13 Industry Leaders Drive Business Value with Big Picture Initiatives
Being a visionary in the consumer goods (CG) industry is all about seeing passed the obstacles of today in order to achieve what could be tomorrow. The executives that CGT chose to profile this year were hand picked from a pool of more than 50 glowing reader nominations. Each of them has persevered with innovative business or technology initiatives despite the roadblocks presented by today’s still shaky, consumer-driven market. For this reason, we call them “visionary”. On the pages that follow, they reveal their biggest career accomplishments to date and explain future visions for their respective companies. But first, we shine a special spotlight on one of the industry’s true “Big Data” pioneers: The Coca-Cola Company’s Director of Business Growth Drivers, Tony van der Hoek.
Tony van der Hoek
Director, Business Growth Drivers
The Coca-Cola Company
If you’ve had the pleasure of meeting Tony van der Hoek, you know that he lives and breathes “Big Data”.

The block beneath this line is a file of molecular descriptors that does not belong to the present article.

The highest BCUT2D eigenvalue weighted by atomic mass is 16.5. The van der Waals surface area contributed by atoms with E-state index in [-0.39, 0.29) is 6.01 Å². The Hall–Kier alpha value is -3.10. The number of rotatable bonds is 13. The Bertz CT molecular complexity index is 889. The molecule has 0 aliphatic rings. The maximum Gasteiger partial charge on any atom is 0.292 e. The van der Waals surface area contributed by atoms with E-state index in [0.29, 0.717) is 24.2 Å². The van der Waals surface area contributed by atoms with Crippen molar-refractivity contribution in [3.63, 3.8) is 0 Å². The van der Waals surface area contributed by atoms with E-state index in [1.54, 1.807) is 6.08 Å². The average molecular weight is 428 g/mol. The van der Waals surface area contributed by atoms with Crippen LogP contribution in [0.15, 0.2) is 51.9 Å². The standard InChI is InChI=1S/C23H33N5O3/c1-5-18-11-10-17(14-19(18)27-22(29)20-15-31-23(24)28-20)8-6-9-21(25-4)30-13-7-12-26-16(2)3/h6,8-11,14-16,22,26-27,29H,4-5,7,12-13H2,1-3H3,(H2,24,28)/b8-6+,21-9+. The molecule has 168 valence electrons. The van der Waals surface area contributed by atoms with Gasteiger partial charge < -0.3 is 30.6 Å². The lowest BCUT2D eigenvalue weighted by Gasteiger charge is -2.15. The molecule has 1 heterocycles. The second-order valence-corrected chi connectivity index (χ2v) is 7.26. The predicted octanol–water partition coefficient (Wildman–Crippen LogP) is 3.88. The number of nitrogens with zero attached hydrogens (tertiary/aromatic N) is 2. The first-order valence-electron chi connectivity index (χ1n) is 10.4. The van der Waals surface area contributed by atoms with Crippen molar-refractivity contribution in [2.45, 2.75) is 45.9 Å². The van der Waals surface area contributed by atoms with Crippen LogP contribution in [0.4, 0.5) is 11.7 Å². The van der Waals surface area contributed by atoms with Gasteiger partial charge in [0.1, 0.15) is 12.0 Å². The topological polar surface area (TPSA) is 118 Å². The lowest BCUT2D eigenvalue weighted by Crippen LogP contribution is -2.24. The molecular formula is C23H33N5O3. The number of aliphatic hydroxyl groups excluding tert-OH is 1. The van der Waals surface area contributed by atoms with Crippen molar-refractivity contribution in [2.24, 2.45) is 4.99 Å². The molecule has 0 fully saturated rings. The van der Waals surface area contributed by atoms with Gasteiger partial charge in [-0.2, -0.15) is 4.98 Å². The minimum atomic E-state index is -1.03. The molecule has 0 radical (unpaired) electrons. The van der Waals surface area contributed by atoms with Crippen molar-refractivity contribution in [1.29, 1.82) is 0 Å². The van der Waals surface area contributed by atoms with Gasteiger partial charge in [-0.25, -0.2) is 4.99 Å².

The Coca-Cola Company, as a global enterprise, relies on sophisticated analytic capabilities to harness the mass of internal information that it generates.
For the past nine years, van der Hoek has been at the forefront of this effort. He is responsible for shaping the single, cross-retailer integrated demand signal repository (DSR) solution that is being developed at the company today. In fact, his work to collect, harmonize and share global data throughout the organization, using solutions from Teradata, Vision Chain and Microstrategy, began well before the DSR became a corporate goal for most CG companies, and that makes him a true visionary in our book.
“Tony is one of the leading practitioners I know at transforming insights into real business results,” says Jerry S. Wilson, former senior vice president, chief customer and commercial officer, The Coca-Cola Company. “What makes Tony unique is not just his broad ability and deep customer analytics experience; it is also his ability to apply and execute this globally and throughout our value chain.”
For the past 12 to 18 months, van der Hoek has been hard at work taking